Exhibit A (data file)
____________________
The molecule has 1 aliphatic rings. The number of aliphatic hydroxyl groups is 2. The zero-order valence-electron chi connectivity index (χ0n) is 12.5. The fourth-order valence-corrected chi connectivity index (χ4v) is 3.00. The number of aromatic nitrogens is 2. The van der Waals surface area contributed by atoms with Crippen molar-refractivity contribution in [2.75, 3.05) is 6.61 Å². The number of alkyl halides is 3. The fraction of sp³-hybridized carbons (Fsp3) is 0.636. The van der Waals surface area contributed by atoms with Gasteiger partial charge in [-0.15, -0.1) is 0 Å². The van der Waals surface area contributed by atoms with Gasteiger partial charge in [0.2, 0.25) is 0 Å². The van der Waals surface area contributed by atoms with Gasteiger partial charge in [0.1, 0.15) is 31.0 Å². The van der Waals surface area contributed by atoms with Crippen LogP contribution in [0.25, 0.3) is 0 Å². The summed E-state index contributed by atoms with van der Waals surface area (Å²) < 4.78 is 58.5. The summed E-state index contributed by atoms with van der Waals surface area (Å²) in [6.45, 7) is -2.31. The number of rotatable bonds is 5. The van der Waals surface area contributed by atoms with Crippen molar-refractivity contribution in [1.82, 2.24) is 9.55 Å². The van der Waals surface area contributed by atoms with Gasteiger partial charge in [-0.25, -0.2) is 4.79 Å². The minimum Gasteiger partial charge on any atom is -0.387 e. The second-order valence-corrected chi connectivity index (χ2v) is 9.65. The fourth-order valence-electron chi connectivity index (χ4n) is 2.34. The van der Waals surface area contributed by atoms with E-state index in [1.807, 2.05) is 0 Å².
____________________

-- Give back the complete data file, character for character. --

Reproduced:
The molecule has 1 aliphatic rings. The number of aliphatic hydroxyl groups is 2. The zero-order valence-electron chi connectivity index (χ0n) is 12.5. The fourth-order valence-corrected chi connectivity index (χ4v) is 3.00. The number of aromatic nitrogens is 2. The van der Waals surface area contributed by atoms with Crippen molar-refractivity contribution in [2.75, 3.05) is 6.61 Å². The number of alkyl halides is 3. The fraction of sp³-hybridized carbons (Fsp3) is 0.636. The van der Waals surface area contributed by atoms with Gasteiger partial charge in [-0.15, -0.1) is 0 Å². The van der Waals surface area contributed by atoms with Gasteiger partial charge in [0.2, 0.25) is 0 Å². The van der Waals surface area contributed by atoms with Gasteiger partial charge in [0.1, 0.15) is 31.0 Å². The van der Waals surface area contributed by atoms with Crippen LogP contribution in [0.25, 0.3) is 0 Å². The summed E-state index contributed by atoms with van der Waals surface area (Å²) < 4.78 is 58.5. The summed E-state index contributed by atoms with van der Waals surface area (Å²) in [6.45, 7) is -2.31. The number of rotatable bonds is 5. The van der Waals surface area contributed by atoms with Crippen molar-refractivity contribution in [1.82, 2.24) is 9.55 Å². The van der Waals surface area contributed by atoms with Gasteiger partial charge in [-0.25, -0.2) is 4.79 Å². The minimum Gasteiger partial charge on any atom is -0.387 e. The second-order valence-corrected chi connectivity index (χ2v) is 9.65. The fourth-order valence-electron chi connectivity index (χ4n) is 2.34. The van der Waals surface area contributed by atoms with E-state index in [1.807, 2.05) is 0 Å².